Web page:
Satellite destroyed in SpaceX explosion could cost $50 million

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And that was the end of SpaceX’ Falcon 9 and Spacecom’s Amos-6 communications satellite.

USLaunchReport video/Screenshot by CNET

An explosion that destroyed a SpaceX rocket carrying an Israeli satellite last week is being felt well beyond Cape Canaveral, Florida.

Israel-based Space Communication told reporters Sunday that it could seek $50 million or a free flight from Elon Musk’s SpaceX to cover the cost of its now destroyed Amos-6 advanced communications satellite, according to Reuters. The explosion occurred on Thursday morning during a routine firing of SpaceX’ Falcon 9 at Cape Canaveral.

During the conference call in Hebrew, Spacecom officials also said the company could collect $205 million from Israel Aerospace Industries, which built the Amos-6 satellite, Reuters said.

The satellite was leased by Facebook, which was going to use it to beam broadband internet to rural sub-Saharan Africa. It’s too early to tell if the explosion will affect Spacecom’s planned merger with Beijing Xinwei Technology Group, Reuters said, quoting the company’s general counsel. Xinwei’s agreement to buy Spaceom for $285 million was contingent upon the successful launch and operation of Amos-6.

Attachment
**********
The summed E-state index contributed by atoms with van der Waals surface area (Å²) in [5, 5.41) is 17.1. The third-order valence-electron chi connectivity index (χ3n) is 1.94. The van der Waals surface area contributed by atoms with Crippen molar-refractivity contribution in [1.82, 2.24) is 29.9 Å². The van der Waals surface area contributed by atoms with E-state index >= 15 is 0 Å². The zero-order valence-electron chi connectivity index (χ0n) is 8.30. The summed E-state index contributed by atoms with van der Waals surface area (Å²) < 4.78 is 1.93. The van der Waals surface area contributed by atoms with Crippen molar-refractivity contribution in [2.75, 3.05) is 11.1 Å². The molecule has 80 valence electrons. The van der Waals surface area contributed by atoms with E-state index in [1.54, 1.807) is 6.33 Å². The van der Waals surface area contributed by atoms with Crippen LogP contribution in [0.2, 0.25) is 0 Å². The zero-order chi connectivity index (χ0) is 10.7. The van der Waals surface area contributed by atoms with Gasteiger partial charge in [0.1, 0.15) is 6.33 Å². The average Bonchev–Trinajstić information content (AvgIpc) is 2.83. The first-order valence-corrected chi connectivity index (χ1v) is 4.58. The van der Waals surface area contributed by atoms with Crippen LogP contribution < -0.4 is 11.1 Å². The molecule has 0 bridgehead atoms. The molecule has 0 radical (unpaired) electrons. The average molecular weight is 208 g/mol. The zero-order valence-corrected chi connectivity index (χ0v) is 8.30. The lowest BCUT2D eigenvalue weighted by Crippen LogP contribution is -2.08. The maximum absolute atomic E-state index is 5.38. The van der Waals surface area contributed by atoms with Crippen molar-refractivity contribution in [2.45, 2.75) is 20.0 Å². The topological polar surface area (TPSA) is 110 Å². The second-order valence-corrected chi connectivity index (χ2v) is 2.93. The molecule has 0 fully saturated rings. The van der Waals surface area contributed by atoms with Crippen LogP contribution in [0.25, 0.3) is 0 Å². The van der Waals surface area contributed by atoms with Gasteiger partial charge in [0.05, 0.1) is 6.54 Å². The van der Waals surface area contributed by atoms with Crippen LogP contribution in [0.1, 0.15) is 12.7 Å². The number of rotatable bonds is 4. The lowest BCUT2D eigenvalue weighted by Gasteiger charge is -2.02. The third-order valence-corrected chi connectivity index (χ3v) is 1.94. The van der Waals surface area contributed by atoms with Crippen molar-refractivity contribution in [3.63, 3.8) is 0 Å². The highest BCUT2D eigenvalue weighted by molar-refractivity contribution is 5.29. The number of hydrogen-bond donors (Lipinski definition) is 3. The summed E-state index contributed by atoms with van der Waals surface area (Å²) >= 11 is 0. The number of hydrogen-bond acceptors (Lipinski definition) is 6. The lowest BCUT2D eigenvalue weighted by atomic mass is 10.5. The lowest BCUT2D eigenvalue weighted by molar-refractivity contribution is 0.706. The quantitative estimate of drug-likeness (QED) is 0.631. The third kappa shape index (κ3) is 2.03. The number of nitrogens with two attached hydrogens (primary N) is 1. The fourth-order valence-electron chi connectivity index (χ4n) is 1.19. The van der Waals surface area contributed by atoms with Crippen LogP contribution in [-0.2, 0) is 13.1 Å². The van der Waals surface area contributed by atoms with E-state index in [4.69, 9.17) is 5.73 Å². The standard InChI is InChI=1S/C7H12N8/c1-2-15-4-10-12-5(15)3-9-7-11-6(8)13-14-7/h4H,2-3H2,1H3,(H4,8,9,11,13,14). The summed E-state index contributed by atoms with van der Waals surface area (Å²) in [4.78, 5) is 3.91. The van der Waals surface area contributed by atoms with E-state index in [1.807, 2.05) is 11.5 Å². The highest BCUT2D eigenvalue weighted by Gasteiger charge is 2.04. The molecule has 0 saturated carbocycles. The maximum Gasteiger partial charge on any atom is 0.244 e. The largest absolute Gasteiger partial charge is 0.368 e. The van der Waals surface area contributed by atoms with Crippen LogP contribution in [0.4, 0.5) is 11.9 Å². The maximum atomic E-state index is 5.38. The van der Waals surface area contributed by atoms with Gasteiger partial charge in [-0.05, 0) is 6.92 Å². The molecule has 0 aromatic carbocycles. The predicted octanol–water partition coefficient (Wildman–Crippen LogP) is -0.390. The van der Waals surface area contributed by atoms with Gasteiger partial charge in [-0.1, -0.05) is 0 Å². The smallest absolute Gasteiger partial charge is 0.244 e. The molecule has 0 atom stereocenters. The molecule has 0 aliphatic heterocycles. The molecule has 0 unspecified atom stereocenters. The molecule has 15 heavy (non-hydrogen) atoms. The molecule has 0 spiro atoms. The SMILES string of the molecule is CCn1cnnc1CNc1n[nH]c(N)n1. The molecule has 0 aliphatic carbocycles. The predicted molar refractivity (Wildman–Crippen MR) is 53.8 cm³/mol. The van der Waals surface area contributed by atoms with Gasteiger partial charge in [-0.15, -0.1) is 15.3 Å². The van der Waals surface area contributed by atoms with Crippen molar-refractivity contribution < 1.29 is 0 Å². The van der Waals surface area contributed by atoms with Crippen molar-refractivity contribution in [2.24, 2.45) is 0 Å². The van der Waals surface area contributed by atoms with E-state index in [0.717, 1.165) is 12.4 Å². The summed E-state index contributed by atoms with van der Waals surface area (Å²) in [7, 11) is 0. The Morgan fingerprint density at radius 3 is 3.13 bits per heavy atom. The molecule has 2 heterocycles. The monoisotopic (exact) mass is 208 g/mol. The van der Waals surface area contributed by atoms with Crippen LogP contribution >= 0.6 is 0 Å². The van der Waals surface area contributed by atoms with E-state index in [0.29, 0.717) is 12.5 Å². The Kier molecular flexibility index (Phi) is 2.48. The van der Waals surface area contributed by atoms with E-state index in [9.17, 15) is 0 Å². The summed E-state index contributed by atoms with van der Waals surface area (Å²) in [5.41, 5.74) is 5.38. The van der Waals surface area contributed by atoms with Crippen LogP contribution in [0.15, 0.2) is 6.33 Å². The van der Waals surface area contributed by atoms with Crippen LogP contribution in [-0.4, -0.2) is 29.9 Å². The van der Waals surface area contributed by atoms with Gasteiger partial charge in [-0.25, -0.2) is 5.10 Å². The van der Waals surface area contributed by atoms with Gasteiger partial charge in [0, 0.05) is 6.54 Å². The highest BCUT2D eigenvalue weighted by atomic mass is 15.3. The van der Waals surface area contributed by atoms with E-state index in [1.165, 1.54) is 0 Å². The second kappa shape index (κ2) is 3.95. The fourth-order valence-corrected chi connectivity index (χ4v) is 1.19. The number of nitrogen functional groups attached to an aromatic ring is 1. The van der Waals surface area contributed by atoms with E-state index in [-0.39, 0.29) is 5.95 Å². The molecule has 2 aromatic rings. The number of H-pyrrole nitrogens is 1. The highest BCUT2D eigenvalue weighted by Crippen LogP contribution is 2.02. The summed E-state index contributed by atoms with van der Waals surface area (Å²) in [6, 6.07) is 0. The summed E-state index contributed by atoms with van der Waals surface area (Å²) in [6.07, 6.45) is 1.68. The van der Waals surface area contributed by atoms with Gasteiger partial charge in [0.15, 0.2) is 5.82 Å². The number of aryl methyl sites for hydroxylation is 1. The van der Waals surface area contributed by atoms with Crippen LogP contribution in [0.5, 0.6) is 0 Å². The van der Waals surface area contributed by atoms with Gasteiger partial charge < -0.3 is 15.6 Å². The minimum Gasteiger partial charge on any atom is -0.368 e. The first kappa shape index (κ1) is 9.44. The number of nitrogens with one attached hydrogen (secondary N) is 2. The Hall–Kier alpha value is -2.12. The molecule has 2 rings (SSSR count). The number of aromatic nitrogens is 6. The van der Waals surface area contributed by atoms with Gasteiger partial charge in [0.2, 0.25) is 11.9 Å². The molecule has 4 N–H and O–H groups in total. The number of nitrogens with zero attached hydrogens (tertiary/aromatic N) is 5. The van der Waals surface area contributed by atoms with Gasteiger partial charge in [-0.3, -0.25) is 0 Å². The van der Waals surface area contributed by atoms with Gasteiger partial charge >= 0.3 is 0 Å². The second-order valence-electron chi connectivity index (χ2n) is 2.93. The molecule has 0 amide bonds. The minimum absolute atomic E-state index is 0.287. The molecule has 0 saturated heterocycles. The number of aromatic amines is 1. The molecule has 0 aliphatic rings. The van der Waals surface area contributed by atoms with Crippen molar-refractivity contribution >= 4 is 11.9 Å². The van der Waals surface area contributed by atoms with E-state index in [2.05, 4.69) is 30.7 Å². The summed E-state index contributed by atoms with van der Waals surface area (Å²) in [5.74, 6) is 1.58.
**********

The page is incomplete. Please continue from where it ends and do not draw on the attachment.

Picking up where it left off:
Spacecom did not immediately respond to a request for an English language statement on the meeting. A SpaceX representative declined to comment, noting: “We don’t disclose contract or insurance terms.” The company has been issuing public updates on the explosion here.

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5 September 2016 | 12:16 am – Source: cnet.com

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One response to “Satellite destroyed in SpaceX explosion could cost $50 million”

  1. ksoma says:

    There is not a single government based space program (like NASA) that has not suffered an explosion, or had a failure that otherwise cost it an expensive launch vehicle, and its payload, be it people, or expensive equipment.

    This failure is sad, and I hope SpaceX recovers, but it is not unique. It isn’t even news. These things happen, and people who have made a big deal out of this seem to do so mostly for the purpose of suggesting that privatized space flight of any form is a mistake, and such a declaration is made in a way that seems to indicate that these failures would never have happened in a government program, despite a proven track record of government programs suffering equivalent, or disastrously worse, errors.

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